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## Main Question or Discussion Point

In most of the physics textbooks I read they only give one or two representations of gamma matrices, but none gives a proof, so how can I prove it from the Clifford algebra?

- Thread starter kof9595995
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- #1

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In most of the physics textbooks I read they only give one or two representations of gamma matrices, but none gives a proof, so how can I prove it from the Clifford algebra?

- #2

strangerep

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??? The form of gamma matrices is not unique in general.In most of the physics textbooks I read they only give one or two representations of gamma matrices, but none gives a proof, so how can I prove it from the Clifford algebra?

Consider similarity transformations like:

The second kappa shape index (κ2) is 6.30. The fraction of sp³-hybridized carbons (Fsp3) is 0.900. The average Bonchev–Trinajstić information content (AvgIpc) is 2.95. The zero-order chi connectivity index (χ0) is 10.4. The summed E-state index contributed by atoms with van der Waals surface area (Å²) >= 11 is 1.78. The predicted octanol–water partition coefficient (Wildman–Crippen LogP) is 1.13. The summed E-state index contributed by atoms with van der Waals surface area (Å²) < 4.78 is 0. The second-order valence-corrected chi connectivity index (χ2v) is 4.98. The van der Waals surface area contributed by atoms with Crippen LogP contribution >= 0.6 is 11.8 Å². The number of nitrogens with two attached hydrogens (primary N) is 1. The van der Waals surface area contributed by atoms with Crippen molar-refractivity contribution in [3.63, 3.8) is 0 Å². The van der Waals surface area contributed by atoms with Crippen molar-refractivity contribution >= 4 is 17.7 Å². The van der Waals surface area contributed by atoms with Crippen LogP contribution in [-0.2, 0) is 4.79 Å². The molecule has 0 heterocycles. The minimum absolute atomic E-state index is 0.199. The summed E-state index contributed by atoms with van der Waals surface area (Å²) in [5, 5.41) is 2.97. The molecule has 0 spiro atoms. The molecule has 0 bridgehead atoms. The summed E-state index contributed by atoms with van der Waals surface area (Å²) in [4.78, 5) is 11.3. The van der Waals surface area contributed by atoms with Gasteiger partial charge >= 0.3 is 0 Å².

[tex]

\gamma' ~=~ W \, \gamma \, W^{-1}

[/tex]

Such new gammas still satisfy the defining Clifford algebra relations.

(Or did I misunderstand your question?)

- #3

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I mean, given a basis, gamma matrices must be unique, aren't they?

- #4

strangerep

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Er, whatI mean, given a basis, gamma matrices must be unique, aren't they?

(I'm still having trouble understanding what point is bugging you... :-)

- #5

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I think this should be a quite famous theorem, but I don't know where to find it.

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